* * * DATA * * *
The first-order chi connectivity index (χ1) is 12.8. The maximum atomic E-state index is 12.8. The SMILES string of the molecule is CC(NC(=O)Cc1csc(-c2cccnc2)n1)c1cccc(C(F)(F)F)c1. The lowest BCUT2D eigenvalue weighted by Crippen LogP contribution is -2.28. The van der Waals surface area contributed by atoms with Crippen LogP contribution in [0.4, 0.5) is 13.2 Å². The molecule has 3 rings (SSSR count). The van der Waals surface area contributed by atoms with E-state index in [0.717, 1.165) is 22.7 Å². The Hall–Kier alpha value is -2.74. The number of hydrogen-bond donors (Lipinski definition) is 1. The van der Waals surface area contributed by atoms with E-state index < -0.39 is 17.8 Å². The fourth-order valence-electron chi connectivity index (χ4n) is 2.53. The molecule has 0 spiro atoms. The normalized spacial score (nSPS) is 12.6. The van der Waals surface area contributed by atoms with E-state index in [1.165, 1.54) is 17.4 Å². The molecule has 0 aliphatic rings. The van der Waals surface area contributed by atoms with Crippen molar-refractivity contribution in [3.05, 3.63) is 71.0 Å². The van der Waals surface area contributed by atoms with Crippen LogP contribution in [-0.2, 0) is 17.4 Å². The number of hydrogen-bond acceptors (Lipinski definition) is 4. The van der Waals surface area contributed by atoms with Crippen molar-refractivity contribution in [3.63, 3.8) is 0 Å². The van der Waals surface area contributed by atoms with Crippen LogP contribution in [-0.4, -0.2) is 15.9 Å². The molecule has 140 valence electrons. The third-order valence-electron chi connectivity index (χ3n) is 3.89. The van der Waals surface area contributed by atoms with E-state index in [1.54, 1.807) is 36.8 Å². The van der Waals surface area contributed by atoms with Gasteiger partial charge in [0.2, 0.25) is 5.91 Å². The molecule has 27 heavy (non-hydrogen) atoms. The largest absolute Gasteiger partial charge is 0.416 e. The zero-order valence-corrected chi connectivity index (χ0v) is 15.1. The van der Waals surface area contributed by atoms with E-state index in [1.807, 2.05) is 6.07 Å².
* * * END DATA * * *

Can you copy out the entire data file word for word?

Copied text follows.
The first-order chi connectivity index (χ1) is 12.8. The maximum atomic E-state index is 12.8. The SMILES string of the molecule is CC(NC(=O)Cc1csc(-c2cccnc2)n1)c1cccc(C(F)(F)F)c1. The lowest BCUT2D eigenvalue weighted by Crippen LogP contribution is -2.28. The van der Waals surface area contributed by atoms with Crippen LogP contribution in [0.4, 0.5) is 13.2 Å². The molecule has 3 rings (SSSR count). The van der Waals surface area contributed by atoms with E-state index in [0.717, 1.165) is 22.7 Å². The Hall–Kier alpha value is -2.74. The number of hydrogen-bond donors (Lipinski definition) is 1. The van der Waals surface area contributed by atoms with E-state index < -0.39 is 17.8 Å². The fourth-order valence-electron chi connectivity index (χ4n) is 2.53. The molecule has 0 spiro atoms. The normalized spacial score (nSPS) is 12.6. The van der Waals surface area contributed by atoms with E-state index in [1.165, 1.54) is 17.4 Å². The molecule has 0 aliphatic rings. The van der Waals surface area contributed by atoms with Crippen molar-refractivity contribution in [3.05, 3.63) is 71.0 Å². The van der Waals surface area contributed by atoms with Crippen LogP contribution in [-0.2, 0) is 17.4 Å². The number of hydrogen-bond acceptors (Lipinski definition) is 4. The van der Waals surface area contributed by atoms with Crippen molar-refractivity contribution in [3.63, 3.8) is 0 Å². The van der Waals surface area contributed by atoms with Crippen LogP contribution in [-0.4, -0.2) is 15.9 Å². The molecule has 140 valence electrons. The third-order valence-electron chi connectivity index (χ3n) is 3.89. The van der Waals surface area contributed by atoms with E-state index in [1.54, 1.807) is 36.8 Å². The van der Waals surface area contributed by atoms with Gasteiger partial charge in [0.2, 0.25) is 5.91 Å². The molecule has 27 heavy (non-hydrogen) atoms. The largest absolute Gasteiger partial charge is 0.416 e. The zero-order valence-corrected chi connectivity index (χ0v) is 15.1. The van der Waals surface area contributed by atoms with E-state index in [1.807, 2.05) is 6.07 Å².